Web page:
I still haven’t told you about my dream last night—how Lonnie Fesso went to that Halloween dance half as Dr. Jekyll and half as Mr. Hyde, and monopolized me between them. Boy, could they shake it—which Lonnie made awfully clear when he took a swing at this Jack-o’-lantern piñata, busting it open and starting a riot by clouting all the candy-grabbers with his piñata stick.  I mean, police cars came and everything.  I’m surprised I don’t dream about that dance more often. 

I’ve had some really weird dreams about some of the hotshots I’ve been out with.  Lonnie Fesso wasn’t the ultimate hotshot, not by a longshot.  Some of my weirder dreams are like scary movies, and I just love scary movies, but some of the dreams— 

I think I told you that after I saw The Shining, this guy I was with dreamed these bugs were—yeah, crawling all over him all night long.  Well, that was the same guy who’d only eat pizza with a knife and fork.  I met him while I was working at the bank in Demortuis, and they told me to get a batch of logsheets copied at the corner Kinko’s.  And there he was, this Viking god with curly golden locks and jutjawed chin-cleavage—like Siegfried Do-Right of the Nibelung Mounties.  Guess what his name was?  Okay, brace yourself: 

Jim Midge. 

Now if that isn’t a bass-ackwards tip-off, I don’t know what is. 

But oh my God— 

—he had the COOwullest smile— 

—his hands were cool too, downright cold in fact, but it was summertime so they felt amazing, and he could use them like a Swedish masseur.  He was rigidly muscular from head to toe and everything he wore was always spotless, he had a thing about sanitation and was always emptying my ashtrays, wiping them clean, wherever we went.  He himself didn’t smoke and mostly drank ice water (and would chew the ice) but he did introduce me to zombies that summer.  You know: rum and apricot brandy.  And every time we had one he’d say “Bottoms up!” and sweep me off my feet and out of my shoes, even, when we kissed—Jim being so tall, you see, and my arms around his Nordic neck till he’d turn me into molten oleo with his Iceman Cometh hands and lips and...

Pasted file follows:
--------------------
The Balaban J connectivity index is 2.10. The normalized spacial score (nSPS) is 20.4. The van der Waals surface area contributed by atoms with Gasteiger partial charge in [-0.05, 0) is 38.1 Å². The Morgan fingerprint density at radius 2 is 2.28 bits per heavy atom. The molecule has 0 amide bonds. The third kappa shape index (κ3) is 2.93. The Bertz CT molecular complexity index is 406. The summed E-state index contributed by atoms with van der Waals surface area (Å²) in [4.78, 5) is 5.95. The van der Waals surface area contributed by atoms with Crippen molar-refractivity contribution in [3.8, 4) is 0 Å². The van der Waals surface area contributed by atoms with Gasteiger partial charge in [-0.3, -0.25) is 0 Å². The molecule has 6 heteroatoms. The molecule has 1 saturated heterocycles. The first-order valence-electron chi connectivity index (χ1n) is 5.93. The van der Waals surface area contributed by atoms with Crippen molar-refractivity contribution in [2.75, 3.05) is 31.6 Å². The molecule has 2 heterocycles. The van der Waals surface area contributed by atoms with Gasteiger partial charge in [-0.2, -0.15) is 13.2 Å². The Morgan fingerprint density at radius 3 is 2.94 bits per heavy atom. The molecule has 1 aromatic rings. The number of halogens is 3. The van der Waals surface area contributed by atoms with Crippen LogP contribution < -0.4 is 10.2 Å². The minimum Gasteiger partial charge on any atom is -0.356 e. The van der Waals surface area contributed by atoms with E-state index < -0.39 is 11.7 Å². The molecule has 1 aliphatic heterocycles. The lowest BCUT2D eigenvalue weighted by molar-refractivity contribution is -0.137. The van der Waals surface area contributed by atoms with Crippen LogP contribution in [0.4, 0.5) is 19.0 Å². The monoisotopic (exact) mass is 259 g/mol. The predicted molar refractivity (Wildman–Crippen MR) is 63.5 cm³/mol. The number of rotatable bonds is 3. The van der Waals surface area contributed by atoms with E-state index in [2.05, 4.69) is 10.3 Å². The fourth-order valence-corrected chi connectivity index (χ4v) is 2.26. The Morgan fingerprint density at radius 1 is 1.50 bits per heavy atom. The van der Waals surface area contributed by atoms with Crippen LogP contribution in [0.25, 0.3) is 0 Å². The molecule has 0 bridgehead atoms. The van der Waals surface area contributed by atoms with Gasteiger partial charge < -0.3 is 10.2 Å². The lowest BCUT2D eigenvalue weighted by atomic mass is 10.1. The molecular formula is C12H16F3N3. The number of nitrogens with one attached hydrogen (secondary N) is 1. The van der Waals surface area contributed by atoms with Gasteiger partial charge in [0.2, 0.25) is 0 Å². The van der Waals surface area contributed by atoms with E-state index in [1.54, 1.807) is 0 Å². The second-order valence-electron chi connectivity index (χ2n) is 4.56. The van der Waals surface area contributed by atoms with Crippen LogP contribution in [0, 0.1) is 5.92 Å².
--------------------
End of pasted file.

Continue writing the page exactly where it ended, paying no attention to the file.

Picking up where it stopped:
...I thought he was so romantic... 

...I thought he might be the one and only... 

That bit about being alone-in-a-cone-of-cosmic-light?  I thought that was going to be us.  Alone together, forever and ever... 

Even though he had these teensy-tiny tattoos on his fingertips, spelling out some ex-girlfriend’s name forwards and backwards; I was willing to overlook that.  I mean, he could make my heart squeal... 

(Um—would you pour me another one, please?  This next part gets kind of dry.)